Setting up decision-making outside the program organization

Of course, there are many factors that determine the situation that has arisen. In my opinion, the autonomy of the individual parties (no obligation, it is a "bottom up" initiative) combined with the lack of a communication and decision-making structure with which to decide with mandate on behalf of "all parties" is the Achilles' heel. This cannot be solved in the program board: it would be very strange that on one subject (the program) there could be a small delegation at odds with the existing coordination and decision-making structures to make binding decisions for very many stakeholders. So, the problem must be solved among the participating parties themselves, organized by target group/ constituency on the basis of an agreed process and decision-making model (unanimous, majority, etc.). Existing umbrellas, associations, working groups and the like, in which policy is now also tuned and decided to play an important role in this. 

Although the substantive dilemmas for this program were recognized early on, the consequence of the missing decision-making structure was recognized too late by the members of the program board. As a result, the conversation about the dilemmas remains in a relatively small group, it takes too long to achieve progress, room for doubt arises, and at some point, it is too late for a timely solution. 

Members of a program board must have the ability to fall back on a clear decision-making process among their constituencies that can be addressed sufficiently quickly. This gives them more authority on the program board and (self)confidence that they are acting on behalf of their target group. Therefore, my advice is that when a program organization is established for a similar initiative - even before a concrete problem arises - it should also identify or set up the decision-making processes needed to bring differences of opinion among the constituency to decision-making. These decision-making processes (and the requirements they place on the program board) should be known to all types of stakeholders at the program board. A program board can then formulate a common problem statement and solution direction where appropriate that meets the criteria for decision-making. Program board members can then present these to their own constituencies for advice and decision-making according to a known process and timelines. Then still a program can be terminated, but that is then the result of a decision and not something that happens to one.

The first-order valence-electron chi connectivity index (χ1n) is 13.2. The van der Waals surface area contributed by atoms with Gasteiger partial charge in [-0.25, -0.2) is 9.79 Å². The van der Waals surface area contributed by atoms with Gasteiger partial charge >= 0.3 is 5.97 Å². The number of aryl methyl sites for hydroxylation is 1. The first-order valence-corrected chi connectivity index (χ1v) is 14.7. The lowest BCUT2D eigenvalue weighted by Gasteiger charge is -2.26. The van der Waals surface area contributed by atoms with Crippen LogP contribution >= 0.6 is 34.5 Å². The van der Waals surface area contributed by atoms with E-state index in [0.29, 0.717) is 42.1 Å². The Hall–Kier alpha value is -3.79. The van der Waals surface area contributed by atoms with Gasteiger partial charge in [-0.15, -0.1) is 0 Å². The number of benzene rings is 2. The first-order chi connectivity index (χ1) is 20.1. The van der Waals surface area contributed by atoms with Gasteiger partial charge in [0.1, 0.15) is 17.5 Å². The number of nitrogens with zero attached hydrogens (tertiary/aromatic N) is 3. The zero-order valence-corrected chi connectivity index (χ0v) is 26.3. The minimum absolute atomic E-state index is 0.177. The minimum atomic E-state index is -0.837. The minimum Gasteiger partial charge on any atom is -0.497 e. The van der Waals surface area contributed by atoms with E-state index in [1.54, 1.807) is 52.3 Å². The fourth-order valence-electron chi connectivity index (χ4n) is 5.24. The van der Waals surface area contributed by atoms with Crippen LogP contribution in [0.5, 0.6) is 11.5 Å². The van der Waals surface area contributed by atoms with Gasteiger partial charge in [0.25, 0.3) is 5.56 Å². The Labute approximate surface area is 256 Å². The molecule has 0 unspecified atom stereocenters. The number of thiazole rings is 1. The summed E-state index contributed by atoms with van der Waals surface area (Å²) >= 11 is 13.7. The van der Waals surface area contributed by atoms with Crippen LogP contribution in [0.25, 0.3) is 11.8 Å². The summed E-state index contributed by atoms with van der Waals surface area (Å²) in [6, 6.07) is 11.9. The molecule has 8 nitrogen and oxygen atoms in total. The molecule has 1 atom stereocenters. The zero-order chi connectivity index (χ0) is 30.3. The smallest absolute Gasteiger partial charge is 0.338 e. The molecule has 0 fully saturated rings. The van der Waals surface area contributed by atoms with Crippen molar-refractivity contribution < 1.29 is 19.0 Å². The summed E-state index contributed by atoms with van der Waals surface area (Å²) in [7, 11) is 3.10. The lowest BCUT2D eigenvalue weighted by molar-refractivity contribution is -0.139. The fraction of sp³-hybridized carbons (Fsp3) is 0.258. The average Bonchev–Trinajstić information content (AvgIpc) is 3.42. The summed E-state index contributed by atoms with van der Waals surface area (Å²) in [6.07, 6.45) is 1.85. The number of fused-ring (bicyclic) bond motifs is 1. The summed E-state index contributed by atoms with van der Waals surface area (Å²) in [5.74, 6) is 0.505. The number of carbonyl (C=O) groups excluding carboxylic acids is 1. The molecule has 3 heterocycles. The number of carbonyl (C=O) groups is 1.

Not a unique problem

The dilemma outlined plays a role for more chain/network innovations (with or without ICT). Given the ongoing decentralizations in government, collaboration in chains and networks within the government and with market parties will only increase and with it the importance of a solution. The main challenge here is to arrive at a working method that matches the speed and decisiveness required by this type of program.